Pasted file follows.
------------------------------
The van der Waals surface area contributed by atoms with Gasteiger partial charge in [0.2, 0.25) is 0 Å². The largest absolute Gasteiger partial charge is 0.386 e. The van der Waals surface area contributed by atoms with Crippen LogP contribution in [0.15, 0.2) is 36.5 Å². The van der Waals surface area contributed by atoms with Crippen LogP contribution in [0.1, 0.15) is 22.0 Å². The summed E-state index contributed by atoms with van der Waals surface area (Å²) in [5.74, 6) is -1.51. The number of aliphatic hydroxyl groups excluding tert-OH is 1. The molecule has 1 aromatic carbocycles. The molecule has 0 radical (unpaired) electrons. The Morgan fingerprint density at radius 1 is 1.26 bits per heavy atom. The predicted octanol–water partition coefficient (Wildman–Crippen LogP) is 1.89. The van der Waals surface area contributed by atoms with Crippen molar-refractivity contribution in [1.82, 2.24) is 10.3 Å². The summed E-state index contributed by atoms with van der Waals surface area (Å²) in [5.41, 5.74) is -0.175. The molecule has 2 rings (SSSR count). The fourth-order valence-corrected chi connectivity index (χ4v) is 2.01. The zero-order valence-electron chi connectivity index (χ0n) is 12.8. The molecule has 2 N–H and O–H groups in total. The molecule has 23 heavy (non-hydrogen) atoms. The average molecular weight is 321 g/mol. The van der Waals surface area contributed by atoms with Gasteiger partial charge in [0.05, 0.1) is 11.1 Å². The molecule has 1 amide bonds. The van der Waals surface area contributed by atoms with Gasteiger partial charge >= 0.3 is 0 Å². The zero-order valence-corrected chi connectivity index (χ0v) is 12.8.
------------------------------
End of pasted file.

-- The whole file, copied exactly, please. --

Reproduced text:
The van der Waals surface area contributed by atoms with Gasteiger partial charge in [0.2, 0.25) is 0 Å². The largest absolute Gasteiger partial charge is 0.386 e. The van der Waals surface area contributed by atoms with Crippen LogP contribution in [0.15, 0.2) is 36.5 Å². The van der Waals surface area contributed by atoms with Crippen LogP contribution in [0.1, 0.15) is 22.0 Å². The summed E-state index contributed by atoms with van der Waals surface area (Å²) in [5.74, 6) is -1.51. The number of aliphatic hydroxyl groups excluding tert-OH is 1. The molecule has 1 aromatic carbocycles. The molecule has 0 radical (unpaired) electrons. The Morgan fingerprint density at radius 1 is 1.26 bits per heavy atom. The predicted octanol–water partition coefficient (Wildman–Crippen LogP) is 1.89. The van der Waals surface area contributed by atoms with Crippen molar-refractivity contribution in [1.82, 2.24) is 10.3 Å². The summed E-state index contributed by atoms with van der Waals surface area (Å²) in [5.41, 5.74) is -0.175. The molecule has 2 rings (SSSR count). The fourth-order valence-corrected chi connectivity index (χ4v) is 2.01. The zero-order valence-electron chi connectivity index (χ0n) is 12.8. The molecule has 2 N–H and O–H groups in total. The molecule has 23 heavy (non-hydrogen) atoms. The average molecular weight is 321 g/mol. The van der Waals surface area contributed by atoms with Gasteiger partial charge in [0.05, 0.1) is 11.1 Å². The molecule has 1 amide bonds. The van der Waals surface area contributed by atoms with Gasteiger partial charge >= 0.3 is 0 Å². The zero-order valence-corrected chi connectivity index (χ0v) is 12.8.